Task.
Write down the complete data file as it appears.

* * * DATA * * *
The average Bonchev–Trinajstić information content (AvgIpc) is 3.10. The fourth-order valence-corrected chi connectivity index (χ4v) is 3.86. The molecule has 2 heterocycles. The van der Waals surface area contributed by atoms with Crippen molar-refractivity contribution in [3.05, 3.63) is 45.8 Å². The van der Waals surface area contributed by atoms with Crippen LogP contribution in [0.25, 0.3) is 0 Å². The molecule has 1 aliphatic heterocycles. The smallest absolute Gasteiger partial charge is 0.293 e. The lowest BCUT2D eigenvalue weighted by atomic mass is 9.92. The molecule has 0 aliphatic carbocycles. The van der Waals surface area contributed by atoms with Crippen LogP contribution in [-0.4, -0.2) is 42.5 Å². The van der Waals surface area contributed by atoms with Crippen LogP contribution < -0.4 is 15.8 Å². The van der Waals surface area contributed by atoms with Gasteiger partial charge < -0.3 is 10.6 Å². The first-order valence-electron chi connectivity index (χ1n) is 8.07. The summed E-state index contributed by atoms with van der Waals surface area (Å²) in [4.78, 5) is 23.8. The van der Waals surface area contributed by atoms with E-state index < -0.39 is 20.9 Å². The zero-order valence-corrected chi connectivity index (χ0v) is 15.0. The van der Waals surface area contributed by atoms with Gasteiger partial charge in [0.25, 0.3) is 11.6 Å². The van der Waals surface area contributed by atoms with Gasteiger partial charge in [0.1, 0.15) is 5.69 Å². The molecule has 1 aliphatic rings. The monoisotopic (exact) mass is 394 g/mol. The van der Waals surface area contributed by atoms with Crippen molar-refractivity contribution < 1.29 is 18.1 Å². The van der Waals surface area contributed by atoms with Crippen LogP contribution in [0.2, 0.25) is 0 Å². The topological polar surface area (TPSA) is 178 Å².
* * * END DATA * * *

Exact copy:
The average Bonchev–Trinajstić information content (AvgIpc) is 3.10. The fourth-order valence-corrected chi connectivity index (χ4v) is 3.86. The molecule has 2 heterocycles. The van der Waals surface area contributed by atoms with Crippen molar-refractivity contribution in [3.05, 3.63) is 45.8 Å². The van der Waals surface area contributed by atoms with Crippen LogP contribution in [0.25, 0.3) is 0 Å². The molecule has 1 aliphatic heterocycles. The smallest absolute Gasteiger partial charge is 0.293 e. The lowest BCUT2D eigenvalue weighted by atomic mass is 9.92. The molecule has 0 aliphatic carbocycles. The van der Waals surface area contributed by atoms with Crippen LogP contribution in [-0.4, -0.2) is 42.5 Å². The van der Waals surface area contributed by atoms with Crippen LogP contribution < -0.4 is 15.8 Å². The van der Waals surface area contributed by atoms with Gasteiger partial charge < -0.3 is 10.6 Å². The first-order valence-electron chi connectivity index (χ1n) is 8.07. The summed E-state index contributed by atoms with van der Waals surface area (Å²) in [4.78, 5) is 23.8. The van der Waals surface area contributed by atoms with E-state index < -0.39 is 20.9 Å². The zero-order valence-corrected chi connectivity index (χ0v) is 15.0. The van der Waals surface area contributed by atoms with Gasteiger partial charge in [0.25, 0.3) is 11.6 Å². The van der Waals surface area contributed by atoms with Gasteiger partial charge in [0.1, 0.15) is 5.69 Å². The molecule has 1 aliphatic rings. The monoisotopic (exact) mass is 394 g/mol. The van der Waals surface area contributed by atoms with Crippen molar-refractivity contribution < 1.29 is 18.1 Å². The van der Waals surface area contributed by atoms with Crippen LogP contribution in [0.2, 0.25) is 0 Å². The topological polar surface area (TPSA) is 178 Å².